Research expands understanding about what motivates donors to give. Empathy for others drives women’s motivations for giving whereas for men, giving is often more about self-interest. Because women are socialized into more helping, nurturing, and caring roles from an early age, these behaviors become ingrained and become the basis for many of their actions, including philanthropy.
What hasn’t changed enough since 1992 is that while women donors are not waiting in line to lead and to give and are stepping boldly into their philanthropy, far fewer nonprofits are acknowledging the changing philanthropic landscape and actively engaging women in ways that appeal to them.
Sublett cited examples such as the woman who ceased her giving because the nonprofit continued to thank her husband, even though they had been divorced for five years.
Sublett closed her 1993 article with a prescient statement: “Motivational and stylistic differences between women and between women and men notwithstanding, fundraisers cannot afford to have women as anything less than equal partners.”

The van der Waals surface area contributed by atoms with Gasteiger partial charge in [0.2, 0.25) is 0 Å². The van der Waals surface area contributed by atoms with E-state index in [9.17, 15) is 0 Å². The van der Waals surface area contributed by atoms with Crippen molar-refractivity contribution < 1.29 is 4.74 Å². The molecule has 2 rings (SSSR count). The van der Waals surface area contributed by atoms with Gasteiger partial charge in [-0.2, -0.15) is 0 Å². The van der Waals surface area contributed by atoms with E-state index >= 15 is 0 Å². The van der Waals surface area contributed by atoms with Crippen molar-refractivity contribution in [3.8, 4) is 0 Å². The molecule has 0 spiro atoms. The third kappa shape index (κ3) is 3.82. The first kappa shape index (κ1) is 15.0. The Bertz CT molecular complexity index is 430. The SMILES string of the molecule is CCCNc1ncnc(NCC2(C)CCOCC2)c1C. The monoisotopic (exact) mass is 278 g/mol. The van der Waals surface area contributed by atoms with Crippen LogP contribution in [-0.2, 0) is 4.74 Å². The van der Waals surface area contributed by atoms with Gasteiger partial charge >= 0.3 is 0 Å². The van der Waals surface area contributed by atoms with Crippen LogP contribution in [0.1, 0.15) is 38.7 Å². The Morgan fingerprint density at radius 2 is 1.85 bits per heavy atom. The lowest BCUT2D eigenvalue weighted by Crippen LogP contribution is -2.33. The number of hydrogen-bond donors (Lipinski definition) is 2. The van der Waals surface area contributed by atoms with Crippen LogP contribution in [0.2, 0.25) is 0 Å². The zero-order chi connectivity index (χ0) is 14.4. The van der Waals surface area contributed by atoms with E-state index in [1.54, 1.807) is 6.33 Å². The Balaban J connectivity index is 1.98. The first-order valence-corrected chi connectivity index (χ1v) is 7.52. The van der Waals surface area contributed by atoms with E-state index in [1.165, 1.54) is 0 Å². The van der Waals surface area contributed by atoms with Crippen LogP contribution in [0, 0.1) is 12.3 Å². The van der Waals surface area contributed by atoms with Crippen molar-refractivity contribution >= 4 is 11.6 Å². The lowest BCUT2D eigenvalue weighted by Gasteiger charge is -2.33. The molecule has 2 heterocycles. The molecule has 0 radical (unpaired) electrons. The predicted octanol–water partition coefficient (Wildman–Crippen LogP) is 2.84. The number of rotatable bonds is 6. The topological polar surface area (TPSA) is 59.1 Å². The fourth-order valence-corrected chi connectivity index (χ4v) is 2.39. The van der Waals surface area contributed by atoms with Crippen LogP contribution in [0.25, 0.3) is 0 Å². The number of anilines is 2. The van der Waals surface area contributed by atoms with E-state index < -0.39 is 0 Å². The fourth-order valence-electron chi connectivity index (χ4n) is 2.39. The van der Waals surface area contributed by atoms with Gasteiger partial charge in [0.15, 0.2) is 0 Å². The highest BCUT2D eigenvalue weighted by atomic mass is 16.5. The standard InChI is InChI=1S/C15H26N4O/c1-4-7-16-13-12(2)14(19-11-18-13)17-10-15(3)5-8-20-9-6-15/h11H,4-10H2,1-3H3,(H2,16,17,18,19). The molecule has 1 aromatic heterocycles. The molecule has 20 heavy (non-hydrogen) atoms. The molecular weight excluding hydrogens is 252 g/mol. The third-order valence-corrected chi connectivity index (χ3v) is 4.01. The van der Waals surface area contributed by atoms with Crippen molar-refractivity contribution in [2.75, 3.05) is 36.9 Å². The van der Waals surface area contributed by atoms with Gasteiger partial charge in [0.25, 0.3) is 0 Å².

WPI’s research is persuasive that gender matters in philanthropy and that women are more likely to give and give more than men. As one fundraiser shared, “It’s not my hunch, it’s not my opinion, it’s what data shows to be true.”
Let’s work together to ensure that the outcomes of focus groups with women donors in 2046, another 27 years from now, demonstrate that women are indeed equal partners in philanthropy.
Andrea Pactor is the interim director of the Women’s Philanthropy Institute. Hillary Person served as development director at Pensacola State College Foundation. Dyan Sublett is president of the MLK Community Health Foundation in Los Angeles and 2019 recipient of the Distinguished Alumni Award from Indiana University, her alma mater.